“The defendant cannot prove in mitigation of damages that some other person or persons have on previous occasions published the same libel, for the fact that others have defamed the plaintiff is wholly irrelevant.”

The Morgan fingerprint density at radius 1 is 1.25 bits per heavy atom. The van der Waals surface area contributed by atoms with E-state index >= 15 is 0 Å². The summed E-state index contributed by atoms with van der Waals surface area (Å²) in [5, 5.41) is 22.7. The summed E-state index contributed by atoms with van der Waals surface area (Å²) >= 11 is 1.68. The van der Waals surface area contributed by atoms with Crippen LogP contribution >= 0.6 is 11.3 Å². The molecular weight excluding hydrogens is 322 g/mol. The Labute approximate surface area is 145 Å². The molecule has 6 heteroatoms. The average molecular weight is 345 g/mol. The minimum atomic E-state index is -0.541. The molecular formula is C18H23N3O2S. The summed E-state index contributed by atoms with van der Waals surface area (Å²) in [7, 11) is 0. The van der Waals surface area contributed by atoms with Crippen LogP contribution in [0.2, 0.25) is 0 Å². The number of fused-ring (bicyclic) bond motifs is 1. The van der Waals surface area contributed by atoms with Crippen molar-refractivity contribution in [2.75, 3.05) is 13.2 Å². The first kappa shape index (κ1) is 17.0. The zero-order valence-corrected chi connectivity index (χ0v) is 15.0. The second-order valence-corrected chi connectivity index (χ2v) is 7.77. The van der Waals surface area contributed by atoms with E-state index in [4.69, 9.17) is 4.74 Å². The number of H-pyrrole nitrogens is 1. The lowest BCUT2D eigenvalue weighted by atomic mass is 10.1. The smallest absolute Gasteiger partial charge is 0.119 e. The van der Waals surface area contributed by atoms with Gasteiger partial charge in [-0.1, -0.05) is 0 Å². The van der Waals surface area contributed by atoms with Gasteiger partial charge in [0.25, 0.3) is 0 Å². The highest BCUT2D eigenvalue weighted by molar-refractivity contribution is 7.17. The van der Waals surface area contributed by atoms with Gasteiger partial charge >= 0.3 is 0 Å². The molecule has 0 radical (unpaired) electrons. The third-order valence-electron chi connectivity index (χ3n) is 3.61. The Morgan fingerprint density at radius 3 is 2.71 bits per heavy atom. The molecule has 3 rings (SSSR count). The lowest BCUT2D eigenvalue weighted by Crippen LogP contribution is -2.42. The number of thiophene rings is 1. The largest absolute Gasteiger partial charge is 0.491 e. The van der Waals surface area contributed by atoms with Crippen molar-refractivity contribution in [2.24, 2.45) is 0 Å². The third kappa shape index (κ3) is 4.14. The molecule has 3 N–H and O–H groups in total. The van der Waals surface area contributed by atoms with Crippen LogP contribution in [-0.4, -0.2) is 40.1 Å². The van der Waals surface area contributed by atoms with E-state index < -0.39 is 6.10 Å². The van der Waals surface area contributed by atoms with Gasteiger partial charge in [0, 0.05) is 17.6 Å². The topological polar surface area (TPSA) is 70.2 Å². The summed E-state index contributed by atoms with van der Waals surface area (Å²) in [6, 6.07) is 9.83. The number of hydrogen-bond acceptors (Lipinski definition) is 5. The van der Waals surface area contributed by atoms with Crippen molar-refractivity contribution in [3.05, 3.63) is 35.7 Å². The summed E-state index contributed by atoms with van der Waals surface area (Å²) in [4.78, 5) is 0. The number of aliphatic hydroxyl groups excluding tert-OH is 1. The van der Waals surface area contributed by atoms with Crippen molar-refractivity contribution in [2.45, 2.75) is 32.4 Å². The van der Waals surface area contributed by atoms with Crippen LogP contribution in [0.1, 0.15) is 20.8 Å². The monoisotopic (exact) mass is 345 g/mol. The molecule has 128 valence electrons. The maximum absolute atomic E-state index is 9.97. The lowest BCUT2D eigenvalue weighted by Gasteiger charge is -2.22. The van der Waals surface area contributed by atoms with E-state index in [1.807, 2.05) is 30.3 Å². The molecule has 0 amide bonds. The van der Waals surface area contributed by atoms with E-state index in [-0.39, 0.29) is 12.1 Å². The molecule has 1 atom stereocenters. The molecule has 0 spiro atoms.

This rule is derived from Saunders v Mills. On that authority the other newspapers, though no doubt rightly introduced by the defendants as evidence to rebut malice, were not admissible in mitigation of damages and were not at the trial contended to be. The general rule so stated is established law and I see no ground for acceding to the defendants’ counsel’s request to hold that Saunders v Mills should be reversed even if it were possible so to do with an authority so old so frequently applied over the years. At common law a defendant could not in mitigation of damages give evidence to show that the plaintiff had already commenced an action or recovered damages against some other person or persons for other publications of the same libel. It was irrelevant. By the Law of Libel Amendment Act, 1888, s 6, liberty wasc given to newspapers to give evidence in mitigation of damages that the plaintiff had already recovered (or had brought actions for) damages or had received or agreed to receive compensation in respect of a libel to the same purport or effect for which the action being tried had been brought. By the Defamation Act, 1952, s 12, similar provision is made for all and not only for newspapers. These statutory provisions only emphasise the existence of the general rule of Saunders v Mills and in no way serve to prevent a plaintiff from receiving the full compensation for the wrong done to him but only to prevent him being paid the full damage more than once or at least to avoid an overlapping of damages taking into consideration that the matters for assessment may not always have common features affecting the amount of damages, some defendants may have apologised at once most generously or may have made the publication complained of in excusable circumstances whereas others may have acted maliciously and sustained their allegation to the end. Damages for libel of the same purport would clearly from the nature and extent of a publication not necessarily be the same against all defendants against whom liability was established except in the case of joint tortfeasors.